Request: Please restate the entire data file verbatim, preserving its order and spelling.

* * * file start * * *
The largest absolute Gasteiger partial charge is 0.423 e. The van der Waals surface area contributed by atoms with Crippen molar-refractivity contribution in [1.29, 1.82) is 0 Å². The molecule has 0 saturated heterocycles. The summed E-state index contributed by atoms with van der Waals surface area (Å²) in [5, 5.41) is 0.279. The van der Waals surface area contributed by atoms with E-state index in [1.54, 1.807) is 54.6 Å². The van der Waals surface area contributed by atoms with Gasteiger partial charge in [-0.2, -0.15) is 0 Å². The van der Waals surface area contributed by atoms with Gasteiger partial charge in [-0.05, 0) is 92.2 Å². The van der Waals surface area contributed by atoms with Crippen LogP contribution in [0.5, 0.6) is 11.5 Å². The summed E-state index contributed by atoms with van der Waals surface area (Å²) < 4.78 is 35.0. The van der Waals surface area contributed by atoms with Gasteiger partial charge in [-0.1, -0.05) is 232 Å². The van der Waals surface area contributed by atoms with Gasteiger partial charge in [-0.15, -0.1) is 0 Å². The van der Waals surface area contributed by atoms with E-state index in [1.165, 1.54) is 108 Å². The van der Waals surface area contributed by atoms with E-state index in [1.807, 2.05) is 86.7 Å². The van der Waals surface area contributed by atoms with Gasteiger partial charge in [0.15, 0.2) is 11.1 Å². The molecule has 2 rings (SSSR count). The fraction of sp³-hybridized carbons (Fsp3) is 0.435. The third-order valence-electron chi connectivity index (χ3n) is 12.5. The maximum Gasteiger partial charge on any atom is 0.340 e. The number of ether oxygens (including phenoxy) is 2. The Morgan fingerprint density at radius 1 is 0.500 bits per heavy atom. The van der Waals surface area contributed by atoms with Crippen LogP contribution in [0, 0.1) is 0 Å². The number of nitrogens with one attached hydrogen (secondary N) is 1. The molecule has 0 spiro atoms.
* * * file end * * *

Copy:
The largest absolute Gasteiger partial charge is 0.423 e. The van der Waals surface area contributed by atoms with Crippen molar-refractivity contribution in [1.29, 1.82) is 0 Å². The molecule has 0 saturated heterocycles. The summed E-state index contributed by atoms with van der Waals surface area (Å²) in [5, 5.41) is 0.279. The van der Waals surface area contributed by atoms with E-state index in [1.54, 1.807) is 54.6 Å². The van der Waals surface area contributed by atoms with Gasteiger partial charge in [-0.2, -0.15) is 0 Å². The van der Waals surface area contributed by atoms with Gasteiger partial charge in [-0.05, 0) is 92.2 Å². The van der Waals surface area contributed by atoms with Crippen LogP contribution in [0.5, 0.6) is 11.5 Å². The summed E-state index contributed by atoms with van der Waals surface area (Å²) < 4.78 is 35.0. The van der Waals surface area contributed by atoms with Gasteiger partial charge in [-0.1, -0.05) is 232 Å². The van der Waals surface area contributed by atoms with Gasteiger partial charge in [-0.15, -0.1) is 0 Å². The van der Waals surface area contributed by atoms with E-state index in [1.165, 1.54) is 108 Å². The van der Waals surface area contributed by atoms with E-state index in [1.807, 2.05) is 86.7 Å². The van der Waals surface area contributed by atoms with Gasteiger partial charge in [0.15, 0.2) is 11.1 Å². The molecule has 2 rings (SSSR count). The fraction of sp³-hybridized carbons (Fsp3) is 0.435. The third-order valence-electron chi connectivity index (χ3n) is 12.5. The maximum Gasteiger partial charge on any atom is 0.340 e. The number of ether oxygens (including phenoxy) is 2. The Morgan fingerprint density at radius 1 is 0.500 bits per heavy atom. The van der Waals surface area contributed by atoms with Crippen LogP contribution in [0, 0.1) is 0 Å². The number of nitrogens with one attached hydrogen (secondary N) is 1. The molecule has 0 spiro atoms.